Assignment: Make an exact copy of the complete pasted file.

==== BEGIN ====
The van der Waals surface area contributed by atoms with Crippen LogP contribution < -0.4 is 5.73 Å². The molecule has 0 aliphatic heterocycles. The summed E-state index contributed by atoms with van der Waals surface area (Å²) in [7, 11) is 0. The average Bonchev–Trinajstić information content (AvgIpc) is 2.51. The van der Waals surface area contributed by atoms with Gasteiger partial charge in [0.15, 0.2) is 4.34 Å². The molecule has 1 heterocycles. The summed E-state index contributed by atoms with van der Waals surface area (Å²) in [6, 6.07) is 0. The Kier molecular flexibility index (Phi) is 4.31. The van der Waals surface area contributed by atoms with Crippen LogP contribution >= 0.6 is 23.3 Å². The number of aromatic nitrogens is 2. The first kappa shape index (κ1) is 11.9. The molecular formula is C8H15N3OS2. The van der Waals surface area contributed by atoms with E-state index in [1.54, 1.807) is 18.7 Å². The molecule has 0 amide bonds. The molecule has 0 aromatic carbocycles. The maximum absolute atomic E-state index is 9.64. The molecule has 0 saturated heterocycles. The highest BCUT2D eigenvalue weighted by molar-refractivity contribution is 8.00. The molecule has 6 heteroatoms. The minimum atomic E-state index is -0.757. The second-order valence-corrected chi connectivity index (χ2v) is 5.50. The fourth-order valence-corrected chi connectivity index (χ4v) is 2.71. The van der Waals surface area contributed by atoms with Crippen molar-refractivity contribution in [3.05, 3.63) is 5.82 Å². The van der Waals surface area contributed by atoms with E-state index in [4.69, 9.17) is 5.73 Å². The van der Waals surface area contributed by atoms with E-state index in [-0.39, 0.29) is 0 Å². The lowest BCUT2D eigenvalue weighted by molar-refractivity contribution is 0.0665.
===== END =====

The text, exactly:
The van der Waals surface area contributed by atoms with Crippen LogP contribution < -0.4 is 5.73 Å². The molecule has 0 aliphatic heterocycles. The summed E-state index contributed by atoms with van der Waals surface area (Å²) in [7, 11) is 0. The average Bonchev–Trinajstić information content (AvgIpc) is 2.51. The van der Waals surface area contributed by atoms with Gasteiger partial charge in [0.15, 0.2) is 4.34 Å². The molecule has 1 heterocycles. The summed E-state index contributed by atoms with van der Waals surface area (Å²) in [6, 6.07) is 0. The Kier molecular flexibility index (Phi) is 4.31. The van der Waals surface area contributed by atoms with Crippen LogP contribution >= 0.6 is 23.3 Å². The number of aromatic nitrogens is 2. The first kappa shape index (κ1) is 11.9. The molecular formula is C8H15N3OS2. The van der Waals surface area contributed by atoms with E-state index in [1.54, 1.807) is 18.7 Å². The molecule has 0 amide bonds. The molecule has 0 aromatic carbocycles. The maximum absolute atomic E-state index is 9.64. The molecule has 0 saturated heterocycles. The highest BCUT2D eigenvalue weighted by molar-refractivity contribution is 8.00. The molecule has 6 heteroatoms. The minimum atomic E-state index is -0.757. The second-order valence-corrected chi connectivity index (χ2v) is 5.50. The fourth-order valence-corrected chi connectivity index (χ4v) is 2.71. The van der Waals surface area contributed by atoms with Crippen molar-refractivity contribution in [3.05, 3.63) is 5.82 Å². The van der Waals surface area contributed by atoms with E-state index in [4.69, 9.17) is 5.73 Å². The van der Waals surface area contributed by atoms with E-state index in [-0.39, 0.29) is 0 Å². The lowest BCUT2D eigenvalue weighted by molar-refractivity contribution is 0.0665.